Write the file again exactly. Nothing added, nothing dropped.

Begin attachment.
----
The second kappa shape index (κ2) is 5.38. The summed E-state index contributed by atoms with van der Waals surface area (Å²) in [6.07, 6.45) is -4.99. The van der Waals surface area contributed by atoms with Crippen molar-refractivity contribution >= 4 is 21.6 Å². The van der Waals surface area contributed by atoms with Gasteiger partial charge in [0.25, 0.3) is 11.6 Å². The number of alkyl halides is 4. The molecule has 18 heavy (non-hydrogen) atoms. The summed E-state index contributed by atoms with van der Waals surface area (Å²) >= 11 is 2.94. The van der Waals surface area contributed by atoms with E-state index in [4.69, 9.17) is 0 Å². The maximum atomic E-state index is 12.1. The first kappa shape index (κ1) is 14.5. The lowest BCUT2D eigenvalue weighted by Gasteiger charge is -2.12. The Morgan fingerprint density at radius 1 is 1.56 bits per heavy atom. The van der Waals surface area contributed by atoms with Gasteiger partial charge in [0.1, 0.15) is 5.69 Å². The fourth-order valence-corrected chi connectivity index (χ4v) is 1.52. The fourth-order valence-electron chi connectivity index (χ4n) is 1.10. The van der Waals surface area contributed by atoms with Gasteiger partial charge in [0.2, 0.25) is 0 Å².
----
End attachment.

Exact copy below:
The second kappa shape index (κ2) is 5.38. The summed E-state index contributed by atoms with van der Waals surface area (Å²) in [6.07, 6.45) is -4.99. The van der Waals surface area contributed by atoms with Crippen molar-refractivity contribution >= 4 is 21.6 Å². The van der Waals surface area contributed by atoms with Gasteiger partial charge in [0.25, 0.3) is 11.6 Å². The number of alkyl halides is 4. The molecule has 18 heavy (non-hydrogen) atoms. The summed E-state index contributed by atoms with van der Waals surface area (Å²) >= 11 is 2.94. The van der Waals surface area contributed by atoms with E-state index in [4.69, 9.17) is 0 Å². The maximum atomic E-state index is 12.1. The first kappa shape index (κ1) is 14.5. The lowest BCUT2D eigenvalue weighted by Gasteiger charge is -2.12. The Morgan fingerprint density at radius 1 is 1.56 bits per heavy atom. The van der Waals surface area contributed by atoms with Gasteiger partial charge in [0.1, 0.15) is 5.69 Å². The fourth-order valence-corrected chi connectivity index (χ4v) is 1.52. The fourth-order valence-electron chi connectivity index (χ4n) is 1.10. The van der Waals surface area contributed by atoms with Gasteiger partial charge in [0.2, 0.25) is 0 Å².